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Industry response to The Stage’s 2013 ticketing survey

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Jonathan Brown, secretary of the Society of Ticket Agents and Retailers:

“This year’s survey by The Stage appears to show much lower booking fees but I think this will be as a result of how and where the test purchases have been made. We’re certainly now seeing an increase in inclusive pricing where the booking fee and face value are shown as a total at the beginning of an online transaction. This is in line with current guidelines from the Committee of Advertising Practice. It doesn’t mean there aren’t booking fees, simply that they are absorbed into the overall advertised price. The breakdown of face value and booking fees should, of course, still be available and the face value remains a crucial common denominator when comparing prices.

“Opinions on booking fees often get in the way of understanding the vital part that ticket agents play in the overall health of the West End. STAR members selling tickets for London theatre are closely involved in the sales activity for all major productions because of the terrific marketing reach they can bring and the pro-active role they take in helping to promote shows and selling vast numbers of tickets. Agents have been a vibrant part of West End theatre for many decades and deliver a great service to both ticket buyers and the industry – that’s why theatres, producers and marketing agencies work with them directly and value the work that they do.”


Matthew Byam Shaw on why producers for The Audience increased the price of their premium seats to £127:

“The price that [secondary ticket agent] Viagogo was charging for top price tickets [£500 for a pair] to the Audience was brought to the producers’ attention and we felt it was better that, as there was such a strong demand, that income came through the official channels and into the production, rather than was given to touts or secondary ticketing.”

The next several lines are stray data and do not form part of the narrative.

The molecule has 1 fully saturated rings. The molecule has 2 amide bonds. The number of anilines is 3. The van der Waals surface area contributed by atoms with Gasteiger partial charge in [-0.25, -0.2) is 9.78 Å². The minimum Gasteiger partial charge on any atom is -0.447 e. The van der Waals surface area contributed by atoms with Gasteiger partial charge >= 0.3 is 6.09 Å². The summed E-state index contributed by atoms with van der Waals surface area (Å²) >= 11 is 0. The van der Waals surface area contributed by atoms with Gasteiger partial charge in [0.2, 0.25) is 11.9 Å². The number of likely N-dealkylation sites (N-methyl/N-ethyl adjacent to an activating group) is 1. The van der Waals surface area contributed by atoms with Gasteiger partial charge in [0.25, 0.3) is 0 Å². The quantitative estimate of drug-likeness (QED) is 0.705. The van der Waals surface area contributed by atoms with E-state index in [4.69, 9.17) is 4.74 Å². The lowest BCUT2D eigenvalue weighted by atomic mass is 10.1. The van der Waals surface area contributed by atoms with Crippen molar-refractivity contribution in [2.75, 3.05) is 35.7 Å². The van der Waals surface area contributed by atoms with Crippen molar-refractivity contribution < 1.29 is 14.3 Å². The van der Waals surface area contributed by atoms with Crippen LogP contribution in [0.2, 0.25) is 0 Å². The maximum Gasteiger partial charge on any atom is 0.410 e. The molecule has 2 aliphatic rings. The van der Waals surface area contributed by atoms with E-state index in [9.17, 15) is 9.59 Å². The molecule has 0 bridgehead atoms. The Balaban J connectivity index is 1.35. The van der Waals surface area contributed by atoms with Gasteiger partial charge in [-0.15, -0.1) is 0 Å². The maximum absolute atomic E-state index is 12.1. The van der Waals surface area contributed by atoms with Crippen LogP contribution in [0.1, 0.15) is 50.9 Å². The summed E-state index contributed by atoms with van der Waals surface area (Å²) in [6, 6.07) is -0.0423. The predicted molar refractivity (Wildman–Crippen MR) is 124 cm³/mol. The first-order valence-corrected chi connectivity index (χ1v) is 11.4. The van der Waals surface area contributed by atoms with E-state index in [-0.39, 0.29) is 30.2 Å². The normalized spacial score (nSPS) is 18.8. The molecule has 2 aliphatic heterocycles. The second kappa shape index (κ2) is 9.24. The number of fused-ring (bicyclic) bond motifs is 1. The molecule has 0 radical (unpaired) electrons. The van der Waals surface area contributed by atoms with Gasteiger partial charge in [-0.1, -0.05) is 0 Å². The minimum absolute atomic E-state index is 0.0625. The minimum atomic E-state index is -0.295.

Society of London Theatre chief executive Julian Bird:

“Across member theatres of SOLT, the average net price paid per ticket in 2012 by nearly 14 million West End attenders was just £37.86 (down slightly from £37.97 in 2011).

“One of SOLT’s priorities continues to be addressing issues around access to the West End, and we know price is one of the major barriers to attendance for some segments of the population. For this reason, SOLT continues to organise and promote (on behalf of the whole theatre industry) a number of reduced price initiatives during the year including Kids Week and Get Into London Theatre, last year selling 129,160 tickets and 75,207 tickets respectively. SOLT also runs TKTS, a high profile, official source of discounted tickets.

“Year round SOLT’s sister charity, the Theatre Development Trust, supports initiatives like Mousetrap Theatre Project’s Family First Nights where not only issues around pricing are addressed, but a holistic approach is taken to support non-traditional audiences in their first visit to the West End.

“SOLT is pleased to be joining with many other partners in the new cross-art form Family Friendly initiative that has received £1.1 million from Arts Council England. This will build on some of the excellent practice in the West End, taking successful initiatives like Kids Week and Family First Nights to other places and art forms around the country.”

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